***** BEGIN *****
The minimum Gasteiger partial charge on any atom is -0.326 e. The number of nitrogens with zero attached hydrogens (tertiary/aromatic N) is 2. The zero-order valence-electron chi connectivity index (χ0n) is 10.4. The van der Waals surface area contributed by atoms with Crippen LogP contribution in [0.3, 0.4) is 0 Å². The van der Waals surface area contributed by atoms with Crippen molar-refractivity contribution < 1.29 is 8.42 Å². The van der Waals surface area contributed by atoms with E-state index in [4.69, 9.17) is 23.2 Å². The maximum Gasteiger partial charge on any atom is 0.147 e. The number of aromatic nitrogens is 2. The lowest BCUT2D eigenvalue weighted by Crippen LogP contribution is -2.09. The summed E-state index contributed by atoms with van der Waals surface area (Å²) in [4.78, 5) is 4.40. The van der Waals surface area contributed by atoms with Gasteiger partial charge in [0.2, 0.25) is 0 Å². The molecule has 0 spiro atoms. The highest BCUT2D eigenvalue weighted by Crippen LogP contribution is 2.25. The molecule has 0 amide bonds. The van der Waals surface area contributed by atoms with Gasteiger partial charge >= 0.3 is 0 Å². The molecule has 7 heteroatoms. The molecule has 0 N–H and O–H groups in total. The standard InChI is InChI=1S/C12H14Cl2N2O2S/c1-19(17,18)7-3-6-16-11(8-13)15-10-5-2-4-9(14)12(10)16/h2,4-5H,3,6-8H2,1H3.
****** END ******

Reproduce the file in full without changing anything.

The minimum Gasteiger partial charge on any atom is -0.326 e. The number of nitrogens with zero attached hydrogens (tertiary/aromatic N) is 2. The zero-order valence-electron chi connectivity index (χ0n) is 10.4. The van der Waals surface area contributed by atoms with Crippen LogP contribution in [0.3, 0.4) is 0 Å². The van der Waals surface area contributed by atoms with Crippen molar-refractivity contribution < 1.29 is 8.42 Å². The van der Waals surface area contributed by atoms with E-state index in [4.69, 9.17) is 23.2 Å². The maximum Gasteiger partial charge on any atom is 0.147 e. The number of aromatic nitrogens is 2. The lowest BCUT2D eigenvalue weighted by Crippen LogP contribution is -2.09. The summed E-state index contributed by atoms with van der Waals surface area (Å²) in [4.78, 5) is 4.40. The van der Waals surface area contributed by atoms with Gasteiger partial charge in [0.2, 0.25) is 0 Å². The molecule has 0 spiro atoms. The highest BCUT2D eigenvalue weighted by Crippen LogP contribution is 2.25. The molecule has 0 amide bonds. The van der Waals surface area contributed by atoms with Gasteiger partial charge >= 0.3 is 0 Å². The molecule has 7 heteroatoms. The molecule has 0 N–H and O–H groups in total. The standard InChI is InChI=1S/C12H14Cl2N2O2S/c1-19(17,18)7-3-6-16-11(8-13)15-10-5-2-4-9(14)12(10)16/h2,4-5H,3,6-8H2,1H3.